Loading presentation...

Present Remotely

Send the link below via email or IM

Copy

Present to your audience

Start remote presentation

  • Invited audience members will follow you as you navigate and present
  • People invited to a presentation do not need a Prezi account
  • This link expires 10 minutes after you close the presentation
  • A maximum of 30 users can follow your presentation
  • Learn more about this feature in our knowledge base article

Do you really want to delete this prezi?

Neither you, nor the coeditors you shared it with will be able to recover it again.

DeleteCancel

Make your likes visible on Facebook?

Connect your Facebook account to Prezi and let your likes appear on your timeline.
You can change this under Settings & Account at any time.

No, thanks

How does a Ballista work?

No description
by

Bobby Shniztle

on 26 May 2015

Comments (0)

Please log in to add your comment.

Report abuse

Transcript of How does a Ballista work?

History behind it
The word "ballista" came from the Greek word "ballistes" meaning to throw. The ballista is believed to be an ancient war engine which was invented by the Greeks and modified by the Romans in 400 BC.
It had reached Europe during the Medieval era and was used by the French.
It was introduced to England in 1216 during the Siege of Dover - as were many other types of siege engines.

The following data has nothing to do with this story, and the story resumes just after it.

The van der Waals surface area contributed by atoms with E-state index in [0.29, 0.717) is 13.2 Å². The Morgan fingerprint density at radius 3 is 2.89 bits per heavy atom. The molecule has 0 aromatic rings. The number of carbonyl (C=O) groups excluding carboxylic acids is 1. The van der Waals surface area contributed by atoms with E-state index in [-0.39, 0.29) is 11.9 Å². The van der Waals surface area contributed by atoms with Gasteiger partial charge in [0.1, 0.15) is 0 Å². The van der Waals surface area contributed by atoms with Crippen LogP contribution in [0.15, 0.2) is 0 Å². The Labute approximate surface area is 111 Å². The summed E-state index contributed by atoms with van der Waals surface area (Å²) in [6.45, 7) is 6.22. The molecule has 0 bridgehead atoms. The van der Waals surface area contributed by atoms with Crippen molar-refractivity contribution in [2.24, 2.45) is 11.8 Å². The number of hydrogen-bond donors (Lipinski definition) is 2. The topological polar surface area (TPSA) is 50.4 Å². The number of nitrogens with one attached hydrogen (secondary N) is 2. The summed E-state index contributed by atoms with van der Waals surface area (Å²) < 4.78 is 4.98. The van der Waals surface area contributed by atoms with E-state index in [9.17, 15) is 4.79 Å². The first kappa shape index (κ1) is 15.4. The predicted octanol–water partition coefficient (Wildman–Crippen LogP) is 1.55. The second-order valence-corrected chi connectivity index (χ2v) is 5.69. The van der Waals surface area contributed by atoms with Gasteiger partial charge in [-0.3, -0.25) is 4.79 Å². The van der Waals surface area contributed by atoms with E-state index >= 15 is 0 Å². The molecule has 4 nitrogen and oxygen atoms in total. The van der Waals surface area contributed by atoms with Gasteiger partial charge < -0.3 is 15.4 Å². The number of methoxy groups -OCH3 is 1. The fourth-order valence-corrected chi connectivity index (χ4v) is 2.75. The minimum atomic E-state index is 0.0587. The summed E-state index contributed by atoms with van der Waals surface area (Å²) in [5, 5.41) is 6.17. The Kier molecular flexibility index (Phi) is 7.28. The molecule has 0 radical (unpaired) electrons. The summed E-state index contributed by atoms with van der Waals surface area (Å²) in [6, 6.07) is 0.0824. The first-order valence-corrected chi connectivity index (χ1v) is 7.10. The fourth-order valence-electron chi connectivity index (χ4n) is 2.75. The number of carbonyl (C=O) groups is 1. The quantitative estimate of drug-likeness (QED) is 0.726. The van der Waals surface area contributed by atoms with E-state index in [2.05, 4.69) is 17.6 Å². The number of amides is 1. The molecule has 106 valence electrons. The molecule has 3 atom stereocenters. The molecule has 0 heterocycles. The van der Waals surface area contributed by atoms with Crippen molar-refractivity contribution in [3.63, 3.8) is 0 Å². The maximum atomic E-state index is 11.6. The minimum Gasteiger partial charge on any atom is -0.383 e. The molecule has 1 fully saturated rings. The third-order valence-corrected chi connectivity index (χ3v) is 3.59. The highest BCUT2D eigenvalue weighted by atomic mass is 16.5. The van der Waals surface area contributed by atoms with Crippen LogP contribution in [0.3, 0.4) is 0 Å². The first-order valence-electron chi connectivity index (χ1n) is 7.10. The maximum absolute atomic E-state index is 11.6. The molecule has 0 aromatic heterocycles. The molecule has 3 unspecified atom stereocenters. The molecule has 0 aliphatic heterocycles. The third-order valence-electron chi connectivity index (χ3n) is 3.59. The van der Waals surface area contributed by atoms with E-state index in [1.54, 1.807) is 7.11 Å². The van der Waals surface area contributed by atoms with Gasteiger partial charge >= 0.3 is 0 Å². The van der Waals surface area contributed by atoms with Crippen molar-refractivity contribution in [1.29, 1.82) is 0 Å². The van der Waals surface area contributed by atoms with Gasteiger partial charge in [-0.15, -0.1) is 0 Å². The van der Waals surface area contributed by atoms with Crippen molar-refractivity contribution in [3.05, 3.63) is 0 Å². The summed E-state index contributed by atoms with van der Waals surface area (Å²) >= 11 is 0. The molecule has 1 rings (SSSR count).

How does a Ballista work?
What is it?
how they were used offensively
how they were used defensively
Random Facts
The ballista was used for aiming huge wooden, iron clad, darts or arrows powered by twisted pieces of rope, hair or sinew - it was pretty much a big dart-throwing contraption. The force of the objects launched from the ballista had great penetration and were capable of skewering several of the enemy at one time!!!!
The ballista was highly accurate, and it could launch up to 1000 missiles a day!
They could launch hundreds of yards.
It was similar to a giant crossbow and worked using tension.
2 arms of a ballista were made of wood.
For attackers, another version of it was a wagon mounted ballista, called the Carro-Ballista allowing it great mobility in the field.
The positioning of the ballista's upon the walls of a fortification would afford additional range for the weapon.
Some were built with pivoting frames to allow for quickly repositioning a shot.
Animal sinew is made of ligaments and tendons of an animal's body.
modern day ballista
The Physics behind the Ballista
The design of the ballista is that the force applied to the projectile comes from the tension of the twisted ropes.
The ropes, when the tension is released or gone, turn to their rest state with minimal tension, much like how a spring would expand after being pushed down.
Full transcript